Doormat Living

Q. What are the characteristics of being a “doormat?”

A. Let’s Talk! Being a doormat involves feelings of being walked on. Moreover, this form of codependency means a person fails to set boundaries and has difficulty saying “no.

In many cultures and families, saying “no” seems impolite and not kind. But when saying “yes” most of the time – when you really want to say “no” — gives way to dysfunctional living.

I never thought I would be teaching small children to say “no” to family members, friends, classmates, etc., but as an elementary counselor, I did teach them to refuse when they were asked to do something wrong or unsafe. This message is just as important for adults. We live in such a not-safe world.

When you say “yes” and don’t say “no” — and you wish you hadn’t agreed — that’s a clue you are doormat-ing. There’s also a sinking feeling, an uh-oh feeling in the pit of your stomach.

I love finding Scriptures that speak into my life and can you believe there are even some verses in Isaiah 51 and 52 that urge us not to let others walk on us? Let us know your thoughts on doormat living.

For Deeper Reflection

Isaiah 51: 7b, 22, 23; Isaiah 52:2

Do not fear the reproach of man,
Nor be dismayed at their revilings.

Thus says your Lord, the Lord, even your God
Who contends for His people,
“Behold, I have taken out of your hand the cup of reeling,
The chalice of My anger;
You will never drink it again.
“I will put it into the hand of your tormentors,
Who have said to you, ‘Lie down that we may walk over you.’
You have even made your back like the ground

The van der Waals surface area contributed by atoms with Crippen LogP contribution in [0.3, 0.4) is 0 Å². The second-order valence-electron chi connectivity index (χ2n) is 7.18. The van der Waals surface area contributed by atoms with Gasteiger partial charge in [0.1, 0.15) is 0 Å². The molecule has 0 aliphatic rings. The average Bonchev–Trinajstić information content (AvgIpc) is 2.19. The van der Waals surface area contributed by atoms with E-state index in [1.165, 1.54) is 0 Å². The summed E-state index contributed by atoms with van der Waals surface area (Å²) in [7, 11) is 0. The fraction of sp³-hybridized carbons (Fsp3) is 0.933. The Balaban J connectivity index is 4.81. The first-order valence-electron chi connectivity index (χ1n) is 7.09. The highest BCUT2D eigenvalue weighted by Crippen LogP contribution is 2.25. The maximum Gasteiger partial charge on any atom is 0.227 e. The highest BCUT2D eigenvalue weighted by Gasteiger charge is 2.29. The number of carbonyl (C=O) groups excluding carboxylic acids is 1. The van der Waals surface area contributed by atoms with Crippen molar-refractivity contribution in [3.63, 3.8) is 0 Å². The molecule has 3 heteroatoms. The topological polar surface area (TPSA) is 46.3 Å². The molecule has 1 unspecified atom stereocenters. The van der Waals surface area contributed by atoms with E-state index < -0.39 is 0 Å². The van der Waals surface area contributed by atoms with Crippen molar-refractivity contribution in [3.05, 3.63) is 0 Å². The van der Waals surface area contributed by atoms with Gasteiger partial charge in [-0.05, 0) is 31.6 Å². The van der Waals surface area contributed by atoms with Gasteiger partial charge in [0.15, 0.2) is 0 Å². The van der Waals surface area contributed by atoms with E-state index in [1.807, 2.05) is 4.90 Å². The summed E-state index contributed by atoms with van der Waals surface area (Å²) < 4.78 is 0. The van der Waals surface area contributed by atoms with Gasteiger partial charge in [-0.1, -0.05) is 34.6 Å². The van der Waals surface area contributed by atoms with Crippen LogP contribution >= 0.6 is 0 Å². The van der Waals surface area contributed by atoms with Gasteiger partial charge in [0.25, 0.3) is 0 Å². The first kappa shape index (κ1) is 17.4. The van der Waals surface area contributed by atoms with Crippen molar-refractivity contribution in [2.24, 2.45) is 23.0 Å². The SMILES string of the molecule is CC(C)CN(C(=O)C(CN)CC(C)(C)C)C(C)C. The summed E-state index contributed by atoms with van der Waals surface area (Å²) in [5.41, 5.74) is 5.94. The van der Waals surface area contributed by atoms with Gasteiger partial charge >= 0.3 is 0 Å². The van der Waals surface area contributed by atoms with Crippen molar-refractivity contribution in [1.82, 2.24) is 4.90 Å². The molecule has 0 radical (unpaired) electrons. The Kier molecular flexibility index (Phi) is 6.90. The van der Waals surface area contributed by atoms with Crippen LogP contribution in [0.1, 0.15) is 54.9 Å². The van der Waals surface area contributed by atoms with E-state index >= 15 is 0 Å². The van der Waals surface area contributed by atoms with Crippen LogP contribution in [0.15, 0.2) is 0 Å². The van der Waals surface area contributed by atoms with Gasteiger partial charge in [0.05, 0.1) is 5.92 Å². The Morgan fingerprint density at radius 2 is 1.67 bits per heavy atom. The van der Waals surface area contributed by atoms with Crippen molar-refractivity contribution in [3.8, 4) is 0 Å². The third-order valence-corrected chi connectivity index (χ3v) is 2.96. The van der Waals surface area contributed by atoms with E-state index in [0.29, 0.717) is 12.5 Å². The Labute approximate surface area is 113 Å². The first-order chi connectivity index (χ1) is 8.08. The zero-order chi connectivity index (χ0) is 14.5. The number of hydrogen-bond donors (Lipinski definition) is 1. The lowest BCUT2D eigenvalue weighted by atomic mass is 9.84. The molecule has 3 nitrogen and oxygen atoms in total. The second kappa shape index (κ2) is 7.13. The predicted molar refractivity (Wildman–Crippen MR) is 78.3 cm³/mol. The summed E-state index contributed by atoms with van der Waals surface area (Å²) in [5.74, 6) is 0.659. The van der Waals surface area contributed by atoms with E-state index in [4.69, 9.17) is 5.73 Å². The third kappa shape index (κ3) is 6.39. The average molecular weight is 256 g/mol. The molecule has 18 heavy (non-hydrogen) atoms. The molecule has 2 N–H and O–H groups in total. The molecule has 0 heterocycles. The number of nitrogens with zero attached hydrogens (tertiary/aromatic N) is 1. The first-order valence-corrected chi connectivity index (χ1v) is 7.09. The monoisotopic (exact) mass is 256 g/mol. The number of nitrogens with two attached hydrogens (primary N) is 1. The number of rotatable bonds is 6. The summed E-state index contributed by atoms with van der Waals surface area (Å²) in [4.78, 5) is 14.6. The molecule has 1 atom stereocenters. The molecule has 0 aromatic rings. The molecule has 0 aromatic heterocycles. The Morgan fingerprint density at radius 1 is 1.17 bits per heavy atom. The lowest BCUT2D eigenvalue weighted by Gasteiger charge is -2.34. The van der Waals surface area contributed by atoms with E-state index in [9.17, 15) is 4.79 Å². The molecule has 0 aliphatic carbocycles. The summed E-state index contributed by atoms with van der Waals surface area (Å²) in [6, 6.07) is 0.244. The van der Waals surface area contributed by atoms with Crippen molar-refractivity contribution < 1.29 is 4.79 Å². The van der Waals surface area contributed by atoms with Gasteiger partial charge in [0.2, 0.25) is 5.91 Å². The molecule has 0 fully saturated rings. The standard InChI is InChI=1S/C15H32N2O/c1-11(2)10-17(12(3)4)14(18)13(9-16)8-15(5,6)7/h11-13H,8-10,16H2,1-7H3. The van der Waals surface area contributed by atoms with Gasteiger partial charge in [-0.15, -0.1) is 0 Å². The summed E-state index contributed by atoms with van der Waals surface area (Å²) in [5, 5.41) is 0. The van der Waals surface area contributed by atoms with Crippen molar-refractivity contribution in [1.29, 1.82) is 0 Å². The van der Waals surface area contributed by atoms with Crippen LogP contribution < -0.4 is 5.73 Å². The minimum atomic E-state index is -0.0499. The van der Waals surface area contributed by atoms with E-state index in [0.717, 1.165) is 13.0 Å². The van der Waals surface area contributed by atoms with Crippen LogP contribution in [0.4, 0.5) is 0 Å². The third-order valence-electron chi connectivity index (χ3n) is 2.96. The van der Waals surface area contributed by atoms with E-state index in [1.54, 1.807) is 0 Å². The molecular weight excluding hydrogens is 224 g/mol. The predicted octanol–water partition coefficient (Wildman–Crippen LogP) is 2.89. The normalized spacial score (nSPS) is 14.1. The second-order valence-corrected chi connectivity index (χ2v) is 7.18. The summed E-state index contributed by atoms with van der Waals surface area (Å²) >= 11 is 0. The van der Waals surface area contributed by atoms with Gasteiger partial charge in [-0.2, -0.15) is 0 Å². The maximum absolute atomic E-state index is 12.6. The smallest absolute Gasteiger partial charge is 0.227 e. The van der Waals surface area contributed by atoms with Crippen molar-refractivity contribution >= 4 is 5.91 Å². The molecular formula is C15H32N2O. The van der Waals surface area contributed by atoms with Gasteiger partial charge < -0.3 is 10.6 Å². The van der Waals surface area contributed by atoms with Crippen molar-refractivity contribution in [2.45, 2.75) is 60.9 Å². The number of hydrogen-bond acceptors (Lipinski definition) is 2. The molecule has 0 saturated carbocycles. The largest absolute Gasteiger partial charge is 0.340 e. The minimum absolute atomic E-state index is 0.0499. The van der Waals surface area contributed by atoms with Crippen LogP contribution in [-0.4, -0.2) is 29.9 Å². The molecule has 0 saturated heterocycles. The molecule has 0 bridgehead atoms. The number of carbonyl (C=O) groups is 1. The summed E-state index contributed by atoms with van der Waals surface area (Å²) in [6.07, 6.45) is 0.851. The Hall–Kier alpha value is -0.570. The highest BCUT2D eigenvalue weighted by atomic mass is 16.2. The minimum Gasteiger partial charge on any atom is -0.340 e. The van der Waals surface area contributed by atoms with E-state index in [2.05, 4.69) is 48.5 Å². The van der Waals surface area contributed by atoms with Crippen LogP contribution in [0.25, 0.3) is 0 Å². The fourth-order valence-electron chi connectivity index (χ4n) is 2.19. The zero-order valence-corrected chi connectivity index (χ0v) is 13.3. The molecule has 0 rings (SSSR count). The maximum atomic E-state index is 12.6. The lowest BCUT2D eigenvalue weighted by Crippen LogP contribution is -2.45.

And like the street for those who walk over it.”

Shake yourself from the dust, rise up,
O captive Jerusalem;
Loose yourself from the chains around your neck,
O captive daughter of Zion.


Helen B. McIntosh has a doctorate in counseling psychology and is a national board certified professional counselor and certified in reality therapy. An educator for 19 years, Dr. McIntosh is an author, a highly demanded national speaker and inventor of the Peace Rug®, an international curriculum for conflict resolution.
You can contact me confidentially at DrHelen@braveandresilient.com 

Comments

  1. Joan Collins says:

    I’ve introduced myself as a ‘recovering’ codependent from time to time, as my past and occasionally my present can stumble back into that trap. I had to learn to say, “I’d love to, but simply can’t fit it into my schedule”, in the beginning. I heard this on a radio broadcast and was shocked to learn it was okay to say “NO” and not feel guilty. It took YEARS to get comfortable refusing to be used by others and not worrying if I’d hurt feelings, wasn’t going to be liked, accepted, loved.

    • Dearest Joan – this is so good. Thank you for sharing your heart, your life, and even the broken things with us. LOVE, Helen

  2. It’s always a struggle as Christians taught to lay down our lives for others to know the difference between “door-matting” and sacrifice. If we CHOOSE to do it, it’s more of a sacrifice. Otherwise: doormat for sure!

    • dear Nancy – you always have a good word!!! Thank you so much for your input. Would that we would choose to lay down our lives to HIM more than we do! Love, Helen

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